Chicago-born rapper Vic Mensa headlined Yale’s Black Solidarity Conference.

Aaron Stagoff-Belfort, Assistant Arts Editor

When Kanye West took the stage to perform his single, “Only One,” at SNL’s 40th anniversary special, the rapper appeared triumphant amongst a group of his creative peers. The rapper transitioned into a performance of a still-unreleased song, “Wolves,” and a lesser-known but similarly soulful Chicago-born rapper, Vic Mensa, emerged on stage. Hours earlier, Mensa had tweeted a snippet of the lyrics: “Don’t fool yourself. Your eyes don’t lie.”

In a moment when Mensa is poised to potentially break out like his childhood friend Chance the Rapper, becoming rap’s new critical darling, his surprise appearance all but confirmed his rising career trajectory. Mensa’s SNL debut was clearly on the rapper’s mind on Friday, Feb. 20, when he finally leapt on stage at 11:30 p.m. to greet a nearly hysterical crowd at Toad’s Place in New Haven.

“This has been a really crazy week for me,” Mensa said. “I got to perform with one of my heroes, and rock one of the world’s biggest stages. There’s only big things to come.”

The headliner for an event sponsored by Yale’s Black Solidarity Conference, Mensa tailored his set to feature several of his more introspective pieces, to somewhat mixed results. As Mensa strode on stage to chants of “Save Money” (the motto of Mensa’s rap collective), the jazzy drumbeats of “Lovely Day,” the opener of his mixtape INNANETAPE, reverberated around the intimate confines of Toad’s Place.

“Wake up, wake up, good morning / Go to sleep like Clay did Foreman,” he began. Sporting a jet-black leather jacket and backward baseball cap, the rapper sauntered around stage with the swagger of a prizefighter in a position to deliver a knockout blow.

Perhaps Mensa’s confidence that he already won over a crowd that was, in reality, quickly tiring caused his set to veer into more experimental territory. After a visceral performance of “Holy Holy,” a melodic track he dedicated to one of his friends who recently passed away, Mensa alerted the crowd that he would test out some new material he’s working on for an untitled first album, due out later this year.

After building momentum with “Lovely Day” and a victorious rendition of his song-stealing verse on Chance the Rapper’s “Cocoa Butter Kisses,” Mensa’s new material failed to capture the same energy. Unlike some of INNANETAPE’s subtle tracks such as “Holy Holy,” which often take several listens to truly connect, the crowd’s unfamiliarity with his new and similarly low-key music caused an awkward pause. At one point, Mensa’s manager Cody Kazarian played the role of hype man and executed a perfect stage dive to rile the audience. He remained in the crowd to mosh and chat with fans for the rest of Mensa’s set.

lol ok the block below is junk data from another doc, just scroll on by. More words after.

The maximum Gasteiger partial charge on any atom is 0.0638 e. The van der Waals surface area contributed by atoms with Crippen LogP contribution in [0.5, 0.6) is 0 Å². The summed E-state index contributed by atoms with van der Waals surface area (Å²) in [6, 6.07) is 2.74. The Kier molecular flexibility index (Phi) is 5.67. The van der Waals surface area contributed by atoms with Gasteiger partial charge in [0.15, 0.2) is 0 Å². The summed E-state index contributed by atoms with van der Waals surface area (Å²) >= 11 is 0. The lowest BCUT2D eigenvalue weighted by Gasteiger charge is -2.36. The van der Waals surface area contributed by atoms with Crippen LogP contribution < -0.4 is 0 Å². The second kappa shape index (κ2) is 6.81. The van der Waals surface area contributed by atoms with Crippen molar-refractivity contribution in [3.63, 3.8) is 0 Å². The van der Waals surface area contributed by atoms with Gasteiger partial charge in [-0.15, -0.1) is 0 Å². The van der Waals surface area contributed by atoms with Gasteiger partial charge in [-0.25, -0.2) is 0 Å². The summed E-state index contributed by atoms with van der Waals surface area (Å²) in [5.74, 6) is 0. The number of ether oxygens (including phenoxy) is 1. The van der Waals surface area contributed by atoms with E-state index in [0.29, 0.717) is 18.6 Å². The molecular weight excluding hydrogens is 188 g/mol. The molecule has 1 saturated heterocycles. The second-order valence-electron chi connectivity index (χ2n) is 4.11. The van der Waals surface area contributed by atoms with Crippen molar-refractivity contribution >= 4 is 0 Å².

Sensing a lull, Mensa began to pace the stage and questioned the crowd: “Hey, are y’all still with me? Do we have Yale in here? Which other colleges are in the building?”

Unfortunately, Mensa’s set, a relatively brief 30-minute performance, had almost concluded and he had little time to lead the crowd through several of his lyrically dexterous and up-tempo songs, like “YSNP” or his remix of Disclosure’s “When a Fire Starts to Burn.”

Perhaps the most disappointing element of Mensa’s set was his puzzling failure to perform any of the recent one-off singles he recently released. These tracks, which represent Mensa’s latest foray into house-influenced hip-hop, received rave reviews from critics who have applauded the novel and surprisingly inventive direction his music has taken. Mensa’s new style would have blended fantastically with a raucous crowd that almost brought down the roof during DJ Relly Rell’s set earlier that night.

Nevertheless, Mensa finished his set on a high note, performing the crown jewel of his catalog and the first single off his debut album, “Down On My Luck.” The house-inspired single, which has the hazy and energetic feel of a grimy club at 2 a.m., seemed to breathe life into a somewhat deflated crowd. When Mensa’s winding verses concluded into the song’s focal point, a chant of the lyric, “Fuck that, get down,” the anticipation over Mensa’s performance appeared justified.

Toad Place’s barely elevated and rickety wooden platform, which is about as stable as the terrifyingly tenuous Six Flag’s ride El Toro, began to tremble as Mensa’s crew exited the VIP section and sparked an impromptu dance party on stage. Before Mensa concluded his set, he seized the crowd’s energy and gave a speech that paralleled the preacher-like performance of socially conscious rappers like Common.

“This event is big because of how important solidarity is for all of us,” Mensa said. “Not just solidarity for blacks, whites, Hispanics, or whatever. We are all one race. This event is about solidarity for all.”

Comments are closed